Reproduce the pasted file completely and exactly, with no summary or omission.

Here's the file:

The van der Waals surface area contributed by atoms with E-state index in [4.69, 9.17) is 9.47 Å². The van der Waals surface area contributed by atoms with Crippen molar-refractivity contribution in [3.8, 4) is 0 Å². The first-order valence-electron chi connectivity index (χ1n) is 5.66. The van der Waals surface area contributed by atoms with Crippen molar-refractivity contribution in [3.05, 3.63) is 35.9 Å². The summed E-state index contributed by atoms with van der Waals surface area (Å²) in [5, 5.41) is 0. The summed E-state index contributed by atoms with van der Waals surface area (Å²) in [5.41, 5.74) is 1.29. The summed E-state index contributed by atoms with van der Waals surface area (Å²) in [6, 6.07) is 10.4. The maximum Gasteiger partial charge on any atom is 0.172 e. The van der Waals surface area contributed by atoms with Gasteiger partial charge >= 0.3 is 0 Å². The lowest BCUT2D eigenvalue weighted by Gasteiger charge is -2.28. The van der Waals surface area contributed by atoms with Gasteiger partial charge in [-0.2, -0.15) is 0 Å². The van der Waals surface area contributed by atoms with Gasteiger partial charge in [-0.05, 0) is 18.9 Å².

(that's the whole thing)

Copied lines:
The van der Waals surface area contributed by atoms with E-state index in [4.69, 9.17) is 9.47 Å². The van der Waals surface area contributed by atoms with Crippen molar-refractivity contribution in [3.8, 4) is 0 Å². The first-order valence-electron chi connectivity index (χ1n) is 5.66. The van der Waals surface area contributed by atoms with Crippen molar-refractivity contribution in [3.05, 3.63) is 35.9 Å². The summed E-state index contributed by atoms with van der Waals surface area (Å²) in [5, 5.41) is 0. The summed E-state index contributed by atoms with van der Waals surface area (Å²) in [5.41, 5.74) is 1.29. The summed E-state index contributed by atoms with van der Waals surface area (Å²) in [6, 6.07) is 10.4. The maximum Gasteiger partial charge on any atom is 0.172 e. The van der Waals surface area contributed by atoms with Gasteiger partial charge >= 0.3 is 0 Å². The lowest BCUT2D eigenvalue weighted by Gasteiger charge is -2.28. The van der Waals surface area contributed by atoms with Gasteiger partial charge in [-0.2, -0.15) is 0 Å². The van der Waals surface area contributed by atoms with Gasteiger partial charge in [-0.05, 0) is 18.9 Å².